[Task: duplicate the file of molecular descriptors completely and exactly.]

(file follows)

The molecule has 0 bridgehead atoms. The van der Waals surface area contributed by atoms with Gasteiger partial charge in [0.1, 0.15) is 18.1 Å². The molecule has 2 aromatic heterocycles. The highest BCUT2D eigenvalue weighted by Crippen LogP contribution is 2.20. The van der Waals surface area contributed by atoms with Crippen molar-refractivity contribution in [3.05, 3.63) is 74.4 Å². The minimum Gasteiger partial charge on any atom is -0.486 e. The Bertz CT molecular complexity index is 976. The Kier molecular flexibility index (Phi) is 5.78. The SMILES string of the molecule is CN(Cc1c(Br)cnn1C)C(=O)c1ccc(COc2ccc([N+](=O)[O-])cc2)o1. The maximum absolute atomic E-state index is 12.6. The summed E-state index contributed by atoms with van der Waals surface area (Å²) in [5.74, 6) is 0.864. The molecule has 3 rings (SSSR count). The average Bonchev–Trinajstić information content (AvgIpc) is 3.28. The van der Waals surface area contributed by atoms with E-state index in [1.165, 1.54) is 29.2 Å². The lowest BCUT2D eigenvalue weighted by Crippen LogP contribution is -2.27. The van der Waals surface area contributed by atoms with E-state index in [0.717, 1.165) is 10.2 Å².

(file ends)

The molecule has 0 bridgehead atoms. The van der Waals surface area contributed by atoms with Gasteiger partial charge in [0.1, 0.15) is 18.1 Å². The molecule has 2 aromatic heterocycles. The highest BCUT2D eigenvalue weighted by Crippen LogP contribution is 2.20. The van der Waals surface area contributed by atoms with Crippen molar-refractivity contribution in [3.05, 3.63) is 74.4 Å². The minimum Gasteiger partial charge on any atom is -0.486 e. The Bertz CT molecular complexity index is 976. The Kier molecular flexibility index (Phi) is 5.78. The SMILES string of the molecule is CN(Cc1c(Br)cnn1C)C(=O)c1ccc(COc2ccc([N+](=O)[O-])cc2)o1. The maximum absolute atomic E-state index is 12.6. The summed E-state index contributed by atoms with van der Waals surface area (Å²) in [5.74, 6) is 0.864. The molecule has 3 rings (SSSR count). The average Bonchev–Trinajstić information content (AvgIpc) is 3.28. The van der Waals surface area contributed by atoms with E-state index in [1.165, 1.54) is 29.2 Å². The lowest BCUT2D eigenvalue weighted by Crippen LogP contribution is -2.27. The van der Waals surface area contributed by atoms with E-state index in [0.717, 1.165) is 10.2 Å².